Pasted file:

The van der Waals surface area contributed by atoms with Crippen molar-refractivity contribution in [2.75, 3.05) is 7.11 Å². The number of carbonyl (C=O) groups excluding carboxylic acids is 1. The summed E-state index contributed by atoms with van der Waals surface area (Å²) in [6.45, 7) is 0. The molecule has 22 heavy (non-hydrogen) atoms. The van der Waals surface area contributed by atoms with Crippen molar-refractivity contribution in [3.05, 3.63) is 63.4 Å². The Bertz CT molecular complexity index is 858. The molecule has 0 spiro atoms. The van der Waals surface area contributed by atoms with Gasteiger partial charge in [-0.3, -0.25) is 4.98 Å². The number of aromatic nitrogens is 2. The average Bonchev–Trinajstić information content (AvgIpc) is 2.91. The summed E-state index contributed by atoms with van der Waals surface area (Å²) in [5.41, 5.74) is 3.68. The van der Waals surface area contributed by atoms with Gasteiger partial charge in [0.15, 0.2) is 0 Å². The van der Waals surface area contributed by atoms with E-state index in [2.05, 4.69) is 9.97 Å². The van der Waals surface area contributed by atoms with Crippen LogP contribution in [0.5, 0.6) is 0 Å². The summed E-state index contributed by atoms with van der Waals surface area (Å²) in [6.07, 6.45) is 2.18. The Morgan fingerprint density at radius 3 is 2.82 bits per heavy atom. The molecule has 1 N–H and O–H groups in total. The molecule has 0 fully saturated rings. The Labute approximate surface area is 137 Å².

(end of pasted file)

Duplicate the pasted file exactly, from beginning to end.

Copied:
The van der Waals surface area contributed by atoms with Crippen molar-refractivity contribution in [2.75, 3.05) is 7.11 Å². The number of carbonyl (C=O) groups excluding carboxylic acids is 1. The summed E-state index contributed by atoms with van der Waals surface area (Å²) in [6.45, 7) is 0. The molecule has 22 heavy (non-hydrogen) atoms. The van der Waals surface area contributed by atoms with Crippen molar-refractivity contribution in [3.05, 3.63) is 63.4 Å². The Bertz CT molecular complexity index is 858. The molecule has 0 spiro atoms. The van der Waals surface area contributed by atoms with Gasteiger partial charge in [-0.3, -0.25) is 4.98 Å². The number of aromatic nitrogens is 2. The average Bonchev–Trinajstić information content (AvgIpc) is 2.91. The summed E-state index contributed by atoms with van der Waals surface area (Å²) in [5.41, 5.74) is 3.68. The van der Waals surface area contributed by atoms with Gasteiger partial charge in [0.15, 0.2) is 0 Å². The van der Waals surface area contributed by atoms with E-state index in [2.05, 4.69) is 9.97 Å². The van der Waals surface area contributed by atoms with Crippen LogP contribution in [0.5, 0.6) is 0 Å². The summed E-state index contributed by atoms with van der Waals surface area (Å²) in [6.07, 6.45) is 2.18. The Morgan fingerprint density at radius 3 is 2.82 bits per heavy atom. The molecule has 1 N–H and O–H groups in total. The molecule has 0 fully saturated rings. The Labute approximate surface area is 137 Å².